What we don’t

  • These cups are one-size-fits-all, and unfortunately… we’re not all the same size down there. I found it to be a touch too long for me; it slips too low every now and again and can be hard to get all the way in. So, make sure to sample them first! If they fit, you’ll know: when they’re in properly, you can’t feel the cup at all.

Tips and tricks
As I’ve mentioned, I find inserting the Softcup to be a breeze. It’s awkward the first time, but the process is just so easy to get the hang of. Anyone who can insert a tampon should be fine! (And to be honest, it’s easier to insert a Softcup than it is to insert an extra super tampon, or anything by OB…)

However, I know not everyone is as utilitarian about their female reproductive system comfortable with their ladybits as I am. So I asked Tracey Croughwell (Evofem’s Marketing VP) if she had any tips of her own! She had a ton of incredibly helpful ones to share, so here are a few of them:

  • To insert the Softcup, sit on a toilet and relax. Compress the Softcup, then push it into the vagina. Push it back, not up. You should feel the Softcup go past your pubic bone, and when it’s in place it will be tucked up behind the pubic bone. Once it’s inserted correctly, you won’t feel it.

  • If you can feel the Softcup, it probably is not in place. Simply remove it and try again. To remove it, insert your finger into your vagina. When you bear down with your muscles (like you’re pushing out a baby), the rim will come down and be easier to hook your finger around. Hook your finger around and gently pull it out.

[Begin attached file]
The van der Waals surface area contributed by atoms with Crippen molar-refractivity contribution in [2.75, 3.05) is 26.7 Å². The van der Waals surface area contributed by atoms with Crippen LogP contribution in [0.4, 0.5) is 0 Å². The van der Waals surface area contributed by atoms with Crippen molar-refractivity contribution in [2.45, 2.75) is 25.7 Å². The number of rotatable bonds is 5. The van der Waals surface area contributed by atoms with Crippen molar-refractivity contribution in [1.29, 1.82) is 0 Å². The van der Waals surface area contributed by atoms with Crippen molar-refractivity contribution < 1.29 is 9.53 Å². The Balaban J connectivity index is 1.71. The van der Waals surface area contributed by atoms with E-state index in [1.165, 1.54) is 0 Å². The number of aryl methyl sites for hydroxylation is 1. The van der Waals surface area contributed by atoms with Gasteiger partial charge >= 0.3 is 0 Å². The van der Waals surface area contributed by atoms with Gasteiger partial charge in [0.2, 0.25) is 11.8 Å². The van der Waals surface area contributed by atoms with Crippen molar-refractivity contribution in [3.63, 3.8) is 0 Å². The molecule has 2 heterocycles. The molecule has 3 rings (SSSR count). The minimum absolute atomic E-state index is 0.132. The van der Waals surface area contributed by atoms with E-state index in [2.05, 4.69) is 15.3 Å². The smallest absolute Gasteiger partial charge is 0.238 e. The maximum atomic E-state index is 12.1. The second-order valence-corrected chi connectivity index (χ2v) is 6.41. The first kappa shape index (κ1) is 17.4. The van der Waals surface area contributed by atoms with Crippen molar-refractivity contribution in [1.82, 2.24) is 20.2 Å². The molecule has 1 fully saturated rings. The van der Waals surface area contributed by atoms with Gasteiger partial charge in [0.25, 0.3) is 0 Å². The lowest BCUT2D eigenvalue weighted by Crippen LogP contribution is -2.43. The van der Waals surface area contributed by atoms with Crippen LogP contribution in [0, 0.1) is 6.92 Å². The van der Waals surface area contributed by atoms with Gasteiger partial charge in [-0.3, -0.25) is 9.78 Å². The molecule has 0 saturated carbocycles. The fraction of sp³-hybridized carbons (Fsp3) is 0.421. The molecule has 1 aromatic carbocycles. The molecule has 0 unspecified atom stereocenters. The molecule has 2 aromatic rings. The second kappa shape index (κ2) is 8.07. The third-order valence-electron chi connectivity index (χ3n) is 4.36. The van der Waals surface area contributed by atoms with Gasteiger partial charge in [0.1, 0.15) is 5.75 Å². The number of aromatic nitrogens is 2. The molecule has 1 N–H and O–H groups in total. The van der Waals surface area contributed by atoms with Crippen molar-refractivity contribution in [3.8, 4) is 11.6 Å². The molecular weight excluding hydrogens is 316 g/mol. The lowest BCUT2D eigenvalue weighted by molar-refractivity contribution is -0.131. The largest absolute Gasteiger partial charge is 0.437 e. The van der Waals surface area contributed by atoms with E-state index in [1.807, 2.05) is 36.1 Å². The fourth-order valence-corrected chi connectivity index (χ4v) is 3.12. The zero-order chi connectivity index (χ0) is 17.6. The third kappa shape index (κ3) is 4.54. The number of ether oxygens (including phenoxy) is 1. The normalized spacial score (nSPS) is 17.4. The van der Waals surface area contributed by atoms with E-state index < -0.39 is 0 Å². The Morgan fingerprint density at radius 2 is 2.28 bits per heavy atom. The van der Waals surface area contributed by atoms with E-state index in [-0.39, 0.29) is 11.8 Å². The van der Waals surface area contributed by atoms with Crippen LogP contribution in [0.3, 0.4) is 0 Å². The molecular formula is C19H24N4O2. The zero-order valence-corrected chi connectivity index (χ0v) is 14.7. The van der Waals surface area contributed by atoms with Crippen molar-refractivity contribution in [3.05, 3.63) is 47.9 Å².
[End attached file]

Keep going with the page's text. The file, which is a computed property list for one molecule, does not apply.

• When removing the Softcup, remove it slowly and keep it horizontal (so it’s less messy).

  • Removing the Softcup will be messy at first. You’ll eventually get used to taking it out, and the whole insertion/removal process will become quicker, easier, and less messy… and it’s totally worth the freedom and comfort you experience with the Softcup!

Psst — did you notice the “How-To” tab at the top of the Sofcup site? Definitely worth checking out if you’re not sure how to go about using your cup!

Other things to note

  • The Softcup is just over $10 for 24, but the samples are available for $2.50.
  • Because they’re non-absorbant, the Softcup doesn’t cause irritation or dryness. I mean, don’t get me wrong; I love tampons just as much as the next gal (most days)… but there’s nothing worse than inserting a tampon when the last one wasn’t totally soaked!
  • For the same reason, menstrual cups aren’t associated with TSS. And on a health-related note, they’re also free of things like bleach (used to get your tampons that clean-looking white-white,) and latex.
One last thing: we decided to do this review in point-form, just because there was so much information we wanted to share. (And we didn’t want to force you to read three and half hours of text!) If there’s anything we missed, though, don’t hesitate to ask questions in the comments :)

P.S. Purple packaging? We approve!

TMI Time: an introduction to cups that go "down there"

Sunday, July 11, 2010

Menstrual cups. That’s right. I said it. Intrigued, aren’t you?

Well, everything else is hiding behind a cut so that we don’t scare the ability to reproduce out of passerbys. So click on through if you think you can take it!

The basic facts